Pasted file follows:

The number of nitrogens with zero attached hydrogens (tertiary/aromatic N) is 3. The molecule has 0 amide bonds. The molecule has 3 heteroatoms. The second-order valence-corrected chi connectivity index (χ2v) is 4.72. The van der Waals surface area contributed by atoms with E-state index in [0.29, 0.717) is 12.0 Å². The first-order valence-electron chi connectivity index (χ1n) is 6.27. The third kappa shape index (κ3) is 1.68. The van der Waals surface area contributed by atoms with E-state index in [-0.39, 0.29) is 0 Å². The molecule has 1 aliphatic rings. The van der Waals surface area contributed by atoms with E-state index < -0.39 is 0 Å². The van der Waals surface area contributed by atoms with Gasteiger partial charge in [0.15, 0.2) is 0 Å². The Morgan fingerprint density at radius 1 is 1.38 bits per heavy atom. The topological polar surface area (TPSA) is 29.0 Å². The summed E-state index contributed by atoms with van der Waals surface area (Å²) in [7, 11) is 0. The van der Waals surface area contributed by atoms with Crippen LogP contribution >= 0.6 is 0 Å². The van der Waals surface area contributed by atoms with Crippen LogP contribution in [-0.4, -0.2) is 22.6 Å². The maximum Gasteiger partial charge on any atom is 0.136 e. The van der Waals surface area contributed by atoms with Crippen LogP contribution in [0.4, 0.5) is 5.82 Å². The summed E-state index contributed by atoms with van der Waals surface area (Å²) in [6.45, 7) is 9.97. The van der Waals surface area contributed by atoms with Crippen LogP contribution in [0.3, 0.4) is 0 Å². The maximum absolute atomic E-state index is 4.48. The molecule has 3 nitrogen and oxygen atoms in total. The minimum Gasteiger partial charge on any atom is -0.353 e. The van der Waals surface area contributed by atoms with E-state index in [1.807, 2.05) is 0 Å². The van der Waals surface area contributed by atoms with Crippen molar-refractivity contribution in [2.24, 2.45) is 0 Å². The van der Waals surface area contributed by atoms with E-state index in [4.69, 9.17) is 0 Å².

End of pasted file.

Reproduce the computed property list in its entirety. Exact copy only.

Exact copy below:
The number of nitrogens with zero attached hydrogens (tertiary/aromatic N) is 3. The molecule has 0 amide bonds. The molecule has 3 heteroatoms. The second-order valence-corrected chi connectivity index (χ2v) is 4.72. The van der Waals surface area contributed by atoms with E-state index in [0.29, 0.717) is 12.0 Å². The first-order valence-electron chi connectivity index (χ1n) is 6.27. The third kappa shape index (κ3) is 1.68. The van der Waals surface area contributed by atoms with E-state index in [-0.39, 0.29) is 0 Å². The molecule has 1 aliphatic rings. The van der Waals surface area contributed by atoms with E-state index < -0.39 is 0 Å². The van der Waals surface area contributed by atoms with Gasteiger partial charge in [0.15, 0.2) is 0 Å². The Morgan fingerprint density at radius 1 is 1.38 bits per heavy atom. The topological polar surface area (TPSA) is 29.0 Å². The summed E-state index contributed by atoms with van der Waals surface area (Å²) in [7, 11) is 0. The van der Waals surface area contributed by atoms with Crippen LogP contribution >= 0.6 is 0 Å². The van der Waals surface area contributed by atoms with Crippen LogP contribution in [-0.4, -0.2) is 22.6 Å². The maximum Gasteiger partial charge on any atom is 0.136 e. The van der Waals surface area contributed by atoms with Crippen LogP contribution in [0.4, 0.5) is 5.82 Å². The summed E-state index contributed by atoms with van der Waals surface area (Å²) in [6.45, 7) is 9.97. The van der Waals surface area contributed by atoms with Crippen LogP contribution in [0.3, 0.4) is 0 Å². The maximum absolute atomic E-state index is 4.48. The molecule has 3 nitrogen and oxygen atoms in total. The minimum Gasteiger partial charge on any atom is -0.353 e. The van der Waals surface area contributed by atoms with E-state index in [1.807, 2.05) is 0 Å². The van der Waals surface area contributed by atoms with Crippen molar-refractivity contribution in [2.24, 2.45) is 0 Å². The van der Waals surface area contributed by atoms with E-state index in [4.69, 9.17) is 0 Å².